I just realized that I passed my three-year blogoversary a few weeks ago. I guess I celebrated by not posting in over a month?

My blogging volume has an inverse relationship with my degree of employment: I wrote most regularly as a grad student or when I was between jobs. Sadly, it’s not just my blogging output that slows when I’m working. My intake drops off as well. My blog reading switches to skimming and my book reading gets squeezed into plane rides, if I’m lucky.

Duncan Green recently pondered the disconnect between the quick pace of work and the slower pace it takes to read a development book. It’s part of a larger divide that exists between academics on the one hand, and practitioners and policymakers on the other. (Though the latter two have a divide of their own.)

I feel like discussions about bridging this divide often focus on how to make research more digestible. While I appreciate the briefing notes and such, it seems a bit unfair to put all the burden on our academic cousins. Maybe those of us on the practitioner side need to carve out a little bit of time to actually read once in a while? Because right now, even a 4-page briefing note seems daunting if it’s not directly relevant to my work.

I’ve had plenty of jobs that claim to value professional development and learning opportunities, but when push comes to shove, long-term learning falls in the important-but-never-urgent category — and it just doesn’t happen. This outcome is compounded by short-term jobs and career paths that cross organizations: why would an employer want you to invest time in learning that will only become relevant for your next job? (Or worse: that might help you get that next job!)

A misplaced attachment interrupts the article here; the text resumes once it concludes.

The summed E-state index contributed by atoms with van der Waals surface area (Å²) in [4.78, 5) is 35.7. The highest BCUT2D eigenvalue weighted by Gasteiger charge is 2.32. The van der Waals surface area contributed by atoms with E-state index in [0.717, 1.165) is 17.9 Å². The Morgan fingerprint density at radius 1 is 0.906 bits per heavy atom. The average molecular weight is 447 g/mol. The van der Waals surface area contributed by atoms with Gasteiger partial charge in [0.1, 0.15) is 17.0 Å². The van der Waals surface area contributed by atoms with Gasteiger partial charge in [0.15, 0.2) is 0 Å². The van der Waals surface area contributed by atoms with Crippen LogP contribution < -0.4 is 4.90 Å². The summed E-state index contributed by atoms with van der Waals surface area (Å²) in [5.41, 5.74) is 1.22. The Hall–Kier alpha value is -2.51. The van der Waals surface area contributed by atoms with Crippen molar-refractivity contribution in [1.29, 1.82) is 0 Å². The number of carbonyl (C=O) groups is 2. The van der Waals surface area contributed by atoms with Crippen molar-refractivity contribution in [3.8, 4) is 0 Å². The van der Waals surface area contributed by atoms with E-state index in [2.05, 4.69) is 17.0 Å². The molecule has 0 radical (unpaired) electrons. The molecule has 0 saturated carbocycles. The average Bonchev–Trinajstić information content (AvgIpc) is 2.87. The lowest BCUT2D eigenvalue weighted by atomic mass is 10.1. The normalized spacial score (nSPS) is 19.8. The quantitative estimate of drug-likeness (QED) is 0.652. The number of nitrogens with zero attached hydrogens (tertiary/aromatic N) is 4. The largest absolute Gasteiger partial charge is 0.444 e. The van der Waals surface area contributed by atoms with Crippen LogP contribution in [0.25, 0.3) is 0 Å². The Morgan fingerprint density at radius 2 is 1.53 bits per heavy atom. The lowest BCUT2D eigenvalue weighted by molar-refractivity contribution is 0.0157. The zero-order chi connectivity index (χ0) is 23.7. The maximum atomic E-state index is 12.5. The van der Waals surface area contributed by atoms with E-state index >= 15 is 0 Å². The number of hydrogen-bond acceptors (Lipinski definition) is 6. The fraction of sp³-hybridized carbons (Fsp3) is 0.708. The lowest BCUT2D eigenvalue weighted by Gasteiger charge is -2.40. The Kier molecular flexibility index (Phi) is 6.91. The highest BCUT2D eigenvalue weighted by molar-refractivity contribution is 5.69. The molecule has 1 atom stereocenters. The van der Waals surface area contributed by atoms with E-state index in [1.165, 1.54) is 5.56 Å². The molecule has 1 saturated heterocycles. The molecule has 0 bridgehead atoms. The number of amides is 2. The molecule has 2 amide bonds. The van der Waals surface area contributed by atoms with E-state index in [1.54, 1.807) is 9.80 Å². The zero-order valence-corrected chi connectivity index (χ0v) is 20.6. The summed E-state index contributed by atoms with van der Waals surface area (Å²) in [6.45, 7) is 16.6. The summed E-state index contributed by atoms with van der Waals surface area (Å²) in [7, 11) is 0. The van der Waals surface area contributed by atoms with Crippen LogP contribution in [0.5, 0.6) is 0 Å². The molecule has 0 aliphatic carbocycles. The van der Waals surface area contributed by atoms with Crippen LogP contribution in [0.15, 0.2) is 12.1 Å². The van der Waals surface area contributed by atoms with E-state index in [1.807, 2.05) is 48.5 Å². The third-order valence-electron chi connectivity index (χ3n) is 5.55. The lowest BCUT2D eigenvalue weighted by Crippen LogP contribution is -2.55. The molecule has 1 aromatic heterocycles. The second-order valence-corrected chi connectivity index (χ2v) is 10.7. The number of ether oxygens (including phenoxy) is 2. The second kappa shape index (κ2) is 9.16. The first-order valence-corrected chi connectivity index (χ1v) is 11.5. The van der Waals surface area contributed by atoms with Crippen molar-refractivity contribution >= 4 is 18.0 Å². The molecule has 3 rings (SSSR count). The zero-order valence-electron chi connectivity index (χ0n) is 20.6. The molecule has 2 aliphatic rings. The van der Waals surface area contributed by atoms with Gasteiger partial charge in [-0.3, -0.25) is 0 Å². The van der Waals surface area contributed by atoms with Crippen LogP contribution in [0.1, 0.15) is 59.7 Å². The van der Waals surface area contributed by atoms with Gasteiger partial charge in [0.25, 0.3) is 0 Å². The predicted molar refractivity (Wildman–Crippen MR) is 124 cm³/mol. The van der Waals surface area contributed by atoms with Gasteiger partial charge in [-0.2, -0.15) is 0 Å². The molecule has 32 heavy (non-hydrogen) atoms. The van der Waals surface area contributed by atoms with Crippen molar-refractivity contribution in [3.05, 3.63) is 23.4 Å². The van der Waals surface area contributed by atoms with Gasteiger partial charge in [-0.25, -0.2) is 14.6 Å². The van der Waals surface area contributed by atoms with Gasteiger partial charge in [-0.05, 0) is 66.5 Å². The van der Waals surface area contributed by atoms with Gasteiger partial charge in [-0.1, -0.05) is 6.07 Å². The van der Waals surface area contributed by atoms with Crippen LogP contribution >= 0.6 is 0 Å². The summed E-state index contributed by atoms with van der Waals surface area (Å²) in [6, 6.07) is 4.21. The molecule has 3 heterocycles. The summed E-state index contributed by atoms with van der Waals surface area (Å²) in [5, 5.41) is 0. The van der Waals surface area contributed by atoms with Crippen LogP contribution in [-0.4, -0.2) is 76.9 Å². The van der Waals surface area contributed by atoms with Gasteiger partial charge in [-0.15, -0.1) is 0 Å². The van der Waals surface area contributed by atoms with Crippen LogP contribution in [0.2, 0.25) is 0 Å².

Does anyone know of any organizations that have managed this successfully? Any tips? Is it just a question of organizational culture and personal commitment, or are there specific policies or practices that help?

Rather than fight these forces, another approach might work with the grain. People switch jobs every few years? Great. Why not create a short-term position within a think tank or research group for someone who’s normally more of a practitioner? Kind of practitioner’s fellowship. It would provide the think tank with practical grounding, and provide the practitioner with an opportunity to reflect and learn before returning to the daily grind.

  1. At an NGO I worked at, there was a standard educational allowance ($1000 or so) set aside for staff to access, with approval that it was job-related. It was a great way to take a big break and do something thoughtful – I attended a pair of three-day conferences in other cities that were very valuable, and had a lot of time to read around those.

    So a related set might be: don’t try to find times every day to read, try to find days every month that will have reading times. Telework, block it out in advance, and don’t ask for detailed permission, just assert that you’re doing job-related work. Just as if you had a medical appointment, or needed to dive into a proposal – no time for other things.

    Really, I think a fair bit of the responsibility for this lies on us, and our sense of “what I’d like to get done” driving us to take on more short-term work than is ideal. I’ve not seen many bosses push back on taking time to read anywhere near as hard as we push back on ourselves!


Leave a Reply

This site uses Akismet to reduce spam. Learn how your comment data is processed.

%d bloggers like this: